Evidence-based policy

Protocols or political decisions based on data collection and analysis / From Wikipedia, the free encyclopedia

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Evidence-based policy is an idea in public policy proposing that policy decisions should be based on, or informed by, rigorously established objective evidence. The implied contrast is with policymaking based on ideology, 'common sense,' anecdotes, and intuitions. It is the government equivalent of the effective altruism movement. Evidence-based policy uses a thorough research method, such as randomized controlled trials (RCT).[1] Good data, analytical skills, and political support to the use of scientific information are typically seen as the crucial elements of an evidence-based approach.[2]

Some have promoted particular types of evidence as 'best' for policymakers to consider, including scientifically rigorous evaluation studies such as randomized controlled trials to identify programs and practices capable of improving policy-relevant outcomes. However, some areas of policy-relevant knowledge may not be well served by quantitative research. This has led to a debate about the type of evidence to use. For instance, policies concerned with human rights, public acceptability, or social justice may require proof other than randomized trials provide. Also, policy evaluation may require moral philosophical reasoning in addition to considerations of evidence of intervention effect (which randomized trials are principally designed to provide[3]). The purpose of evidence-based policy is to use scientific evidence rigorously and comprehensively to inform decisions rather than to allow political processes to use them in a piecemeal, manipulated, or cherry-picked manner.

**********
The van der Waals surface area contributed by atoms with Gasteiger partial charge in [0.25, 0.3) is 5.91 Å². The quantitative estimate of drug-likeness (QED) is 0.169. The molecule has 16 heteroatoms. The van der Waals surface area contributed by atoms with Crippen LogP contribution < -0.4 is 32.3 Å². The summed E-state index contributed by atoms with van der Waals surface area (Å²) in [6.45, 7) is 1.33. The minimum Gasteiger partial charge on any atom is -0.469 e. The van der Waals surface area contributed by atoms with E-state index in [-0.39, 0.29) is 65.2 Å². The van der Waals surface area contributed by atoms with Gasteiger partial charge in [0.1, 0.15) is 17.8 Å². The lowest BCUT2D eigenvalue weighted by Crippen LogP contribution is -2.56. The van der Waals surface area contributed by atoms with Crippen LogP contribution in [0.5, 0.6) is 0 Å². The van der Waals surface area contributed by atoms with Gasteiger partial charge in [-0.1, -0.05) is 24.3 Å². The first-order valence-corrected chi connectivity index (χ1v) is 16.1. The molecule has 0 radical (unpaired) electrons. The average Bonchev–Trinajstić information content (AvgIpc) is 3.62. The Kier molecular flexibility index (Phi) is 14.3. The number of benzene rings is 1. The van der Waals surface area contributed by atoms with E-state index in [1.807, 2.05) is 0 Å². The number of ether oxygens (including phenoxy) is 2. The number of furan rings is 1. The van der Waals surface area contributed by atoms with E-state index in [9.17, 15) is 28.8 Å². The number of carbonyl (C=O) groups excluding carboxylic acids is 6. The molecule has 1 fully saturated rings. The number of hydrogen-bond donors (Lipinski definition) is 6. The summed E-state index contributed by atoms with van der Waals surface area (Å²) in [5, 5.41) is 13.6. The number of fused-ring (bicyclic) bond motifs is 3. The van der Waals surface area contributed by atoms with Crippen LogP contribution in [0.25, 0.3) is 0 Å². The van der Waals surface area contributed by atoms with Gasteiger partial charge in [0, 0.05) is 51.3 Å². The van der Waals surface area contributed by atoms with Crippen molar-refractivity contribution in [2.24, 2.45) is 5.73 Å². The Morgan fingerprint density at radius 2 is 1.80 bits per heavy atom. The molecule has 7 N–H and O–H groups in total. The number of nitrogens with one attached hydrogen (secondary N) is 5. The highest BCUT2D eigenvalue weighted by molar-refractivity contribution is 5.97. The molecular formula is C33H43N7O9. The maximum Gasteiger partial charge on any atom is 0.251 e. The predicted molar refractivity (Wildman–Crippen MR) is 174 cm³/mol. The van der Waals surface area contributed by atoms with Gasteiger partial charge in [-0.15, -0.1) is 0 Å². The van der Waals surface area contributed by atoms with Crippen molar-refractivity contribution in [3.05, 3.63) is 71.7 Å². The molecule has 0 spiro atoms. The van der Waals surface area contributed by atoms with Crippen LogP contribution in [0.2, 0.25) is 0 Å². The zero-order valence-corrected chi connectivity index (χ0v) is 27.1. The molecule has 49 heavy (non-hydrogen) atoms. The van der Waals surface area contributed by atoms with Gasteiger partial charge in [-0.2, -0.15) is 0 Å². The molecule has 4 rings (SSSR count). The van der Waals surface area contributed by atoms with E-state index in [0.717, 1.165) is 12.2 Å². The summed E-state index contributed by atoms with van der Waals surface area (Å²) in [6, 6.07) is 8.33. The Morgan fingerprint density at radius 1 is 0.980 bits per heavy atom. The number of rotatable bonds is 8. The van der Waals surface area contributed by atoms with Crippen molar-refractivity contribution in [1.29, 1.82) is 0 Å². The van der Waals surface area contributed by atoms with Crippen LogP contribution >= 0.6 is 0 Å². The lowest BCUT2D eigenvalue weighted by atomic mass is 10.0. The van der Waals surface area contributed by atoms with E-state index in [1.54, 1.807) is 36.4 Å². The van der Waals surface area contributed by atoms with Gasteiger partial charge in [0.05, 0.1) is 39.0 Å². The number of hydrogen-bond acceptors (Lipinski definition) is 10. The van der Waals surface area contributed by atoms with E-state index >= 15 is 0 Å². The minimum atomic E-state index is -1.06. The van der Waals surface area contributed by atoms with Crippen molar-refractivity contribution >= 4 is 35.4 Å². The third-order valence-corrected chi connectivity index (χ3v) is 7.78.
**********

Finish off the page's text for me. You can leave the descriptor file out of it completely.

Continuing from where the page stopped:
Some policy scholars now avoid using the term evidence-based policy, using others such as evidence-informed. This language shift allows continued thinking about the underlying desire to improve evidence use in terms of its rigor or quality while avoiding some of the key limitations or reductionist ideas at times seen with the evidence-based language. Still, the language of evidence-based policy is widely used and, as such, can be interpreted to reflect a desire for evidence to be used well or appropriately in one way or another—such as by ensuring systematic consideration of rigorous and high-quality policy-relevant evidence, or by avoiding biased and erroneous applications of evidence for political ends.[4]

A related group is the rationalist community.[5]